More than one-third of students who start out as freshmen at Pennsylvania's 14 state universities drop out before they reach junior year - a statistic that hinders the viability of the system, which has bled enrollment in recent years.

"We simply have to do better," said Frank T. Brogan, who on Oct. 1 will mark his one-year anniversary as chancellor of the 112,000-student Pennsylvania State System of Higher Education.

Brogan knows money woes, academic struggles, and family issues are among the reasons students take a break or drop out altogether, but to address the problem, he says a deeper understanding is needed. He said he intended to create a systemwide survey, or "exit interview," for every student who leaves to further the system's understanding.

"The freshman rate isn't too bad. My concern is that it really hits home in the upper division," Brogan said. "That's where we're seeing a melt rate that in my opinion is unacceptable."

The system's most recent records show just 37 percent of students graduate in four years, with 55 percent graduating in six years. Rates vary greatly among the colleges.

Slippery Rock has the best four-year graduation rate, with nearly 50 percent of its students finishing, while Cheyney, a historically black university in Chester and Delaware Counties, had the worst, just 11 percent. West Chester's rate is 44 percent.

West Chester tops the list for the most recent six-year graduation rate, with 68 percent finishing, while Cheyney was last - only one in five students graduated within six years.

Brogan acknowledged the system's graduation and retention rates aren't much different from those of peer schools. In fact, they're a little better.

But that's no comfort to Brogan.

"We have got to find out why they are leaving and deal with those issues," he said.

He made his declaration during an interview while preparing to begin his second year. He also announced plans to overhaul general education requirements for the system - a process that will begin in the spring - and delve deeply in the fall into how the colleges are providing online learning.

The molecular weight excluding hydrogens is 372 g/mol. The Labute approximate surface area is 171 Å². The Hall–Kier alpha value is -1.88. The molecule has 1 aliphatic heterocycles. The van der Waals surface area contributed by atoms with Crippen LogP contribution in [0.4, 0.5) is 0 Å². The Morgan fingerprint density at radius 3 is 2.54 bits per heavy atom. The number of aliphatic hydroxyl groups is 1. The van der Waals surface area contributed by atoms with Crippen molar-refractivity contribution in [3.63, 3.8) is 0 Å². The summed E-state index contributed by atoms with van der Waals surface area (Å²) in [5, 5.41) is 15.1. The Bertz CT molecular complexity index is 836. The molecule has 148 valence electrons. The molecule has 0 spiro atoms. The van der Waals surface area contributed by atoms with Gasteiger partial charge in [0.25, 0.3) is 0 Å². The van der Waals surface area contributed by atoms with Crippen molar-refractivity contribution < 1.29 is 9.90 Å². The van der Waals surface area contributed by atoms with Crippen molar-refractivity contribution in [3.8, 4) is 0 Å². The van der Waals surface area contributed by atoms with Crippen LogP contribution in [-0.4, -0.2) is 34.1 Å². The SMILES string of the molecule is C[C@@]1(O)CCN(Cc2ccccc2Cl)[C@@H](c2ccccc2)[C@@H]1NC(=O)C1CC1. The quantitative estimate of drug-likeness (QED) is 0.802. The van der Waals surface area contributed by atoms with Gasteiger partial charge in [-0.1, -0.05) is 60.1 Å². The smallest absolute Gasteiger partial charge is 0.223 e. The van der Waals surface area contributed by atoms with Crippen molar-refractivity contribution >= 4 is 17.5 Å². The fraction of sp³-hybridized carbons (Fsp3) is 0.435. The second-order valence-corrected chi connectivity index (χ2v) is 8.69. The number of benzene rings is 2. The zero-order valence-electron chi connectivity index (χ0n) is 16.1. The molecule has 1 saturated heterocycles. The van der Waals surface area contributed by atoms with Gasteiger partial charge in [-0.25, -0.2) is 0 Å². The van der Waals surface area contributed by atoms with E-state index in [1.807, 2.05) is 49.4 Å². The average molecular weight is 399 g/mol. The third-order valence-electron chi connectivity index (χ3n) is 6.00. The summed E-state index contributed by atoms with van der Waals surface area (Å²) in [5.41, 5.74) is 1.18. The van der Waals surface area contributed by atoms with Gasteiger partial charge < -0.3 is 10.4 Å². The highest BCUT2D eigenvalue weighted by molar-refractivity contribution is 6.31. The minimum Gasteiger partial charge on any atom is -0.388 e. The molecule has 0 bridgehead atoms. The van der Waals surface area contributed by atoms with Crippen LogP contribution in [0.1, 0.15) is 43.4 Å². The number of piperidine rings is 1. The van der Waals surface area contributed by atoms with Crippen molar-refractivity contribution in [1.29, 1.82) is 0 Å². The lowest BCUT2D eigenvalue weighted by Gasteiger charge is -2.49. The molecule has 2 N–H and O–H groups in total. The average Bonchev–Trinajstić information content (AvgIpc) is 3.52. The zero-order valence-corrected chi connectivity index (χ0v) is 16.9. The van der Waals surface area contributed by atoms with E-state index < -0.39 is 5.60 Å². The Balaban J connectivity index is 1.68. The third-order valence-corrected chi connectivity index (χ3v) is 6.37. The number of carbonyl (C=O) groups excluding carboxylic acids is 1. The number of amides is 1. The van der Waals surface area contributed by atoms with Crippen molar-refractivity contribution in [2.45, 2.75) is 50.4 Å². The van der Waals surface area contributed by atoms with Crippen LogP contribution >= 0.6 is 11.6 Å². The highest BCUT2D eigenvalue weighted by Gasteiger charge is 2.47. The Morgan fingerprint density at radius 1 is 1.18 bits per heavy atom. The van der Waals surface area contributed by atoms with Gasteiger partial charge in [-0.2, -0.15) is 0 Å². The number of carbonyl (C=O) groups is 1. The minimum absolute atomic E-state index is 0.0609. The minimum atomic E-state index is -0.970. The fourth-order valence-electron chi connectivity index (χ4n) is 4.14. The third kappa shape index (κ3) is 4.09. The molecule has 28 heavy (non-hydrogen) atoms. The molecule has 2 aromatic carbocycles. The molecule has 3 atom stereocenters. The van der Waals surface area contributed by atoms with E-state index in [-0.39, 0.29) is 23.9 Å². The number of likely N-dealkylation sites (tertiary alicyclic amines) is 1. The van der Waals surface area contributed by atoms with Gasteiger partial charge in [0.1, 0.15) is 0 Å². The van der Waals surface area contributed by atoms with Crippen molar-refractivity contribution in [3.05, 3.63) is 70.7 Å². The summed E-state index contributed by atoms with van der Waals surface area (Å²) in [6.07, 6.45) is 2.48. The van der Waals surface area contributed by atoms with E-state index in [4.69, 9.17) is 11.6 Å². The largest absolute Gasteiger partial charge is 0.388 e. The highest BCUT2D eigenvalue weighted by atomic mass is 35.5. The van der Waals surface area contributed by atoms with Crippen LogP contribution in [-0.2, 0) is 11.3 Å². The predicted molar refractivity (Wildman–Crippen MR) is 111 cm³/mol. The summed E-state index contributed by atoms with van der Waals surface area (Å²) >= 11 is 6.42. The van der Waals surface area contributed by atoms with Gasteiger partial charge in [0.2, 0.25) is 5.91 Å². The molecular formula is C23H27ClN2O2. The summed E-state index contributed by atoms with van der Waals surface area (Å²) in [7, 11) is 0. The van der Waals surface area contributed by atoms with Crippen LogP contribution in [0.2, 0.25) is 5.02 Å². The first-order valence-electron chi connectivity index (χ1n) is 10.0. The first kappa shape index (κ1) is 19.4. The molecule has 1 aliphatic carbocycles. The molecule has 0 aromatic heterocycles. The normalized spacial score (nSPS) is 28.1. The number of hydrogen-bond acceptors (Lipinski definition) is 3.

He acknowledged controlling costs remained a priority. The system has looked at a fixed tuition rate for each incoming freshman class, a tactic some other schools, including Lincoln University, have tried as a way to help students plan for four years of paying for college. But he said it likely would be too costly, considering the flat state funding the system has received in recent years.

"We're running the numbers on all of this to see if those things are possible," he said.

Before the school year is out, he said, the system will revisit the possibility of a systemwide policy that would regulate the carrying of guns on campus. In January, the system's board of governors delayed consideration of a policy that would allow guns on open areas of campus, such as sidewalks and parking lots. Each campus now sets its own policy.

Seven of the campuses - California, Edinboro, Kutztown, Lock Haven, Millersville, Shippensburg, and Slippery Rock - allow guns to be carried in some areas. West Chester, Cheyney, East Stroudsburg, Bloomsburg, Clarion, Indiana, and Mansfield have total bans.

"We've been reviewing policies from other universities around the country," Brogan said. "To say it's a mixed bag out there is an understatement."

The system also plans to work more closely with the presidents of the state's 14 community colleges to streamline transfer of their students into the state universities, he said.

This month, for the first time, the presidents and provosts of all the state universities and community colleges met to discuss improving the process, Brogan said.

"We want it to be airtight," he said.

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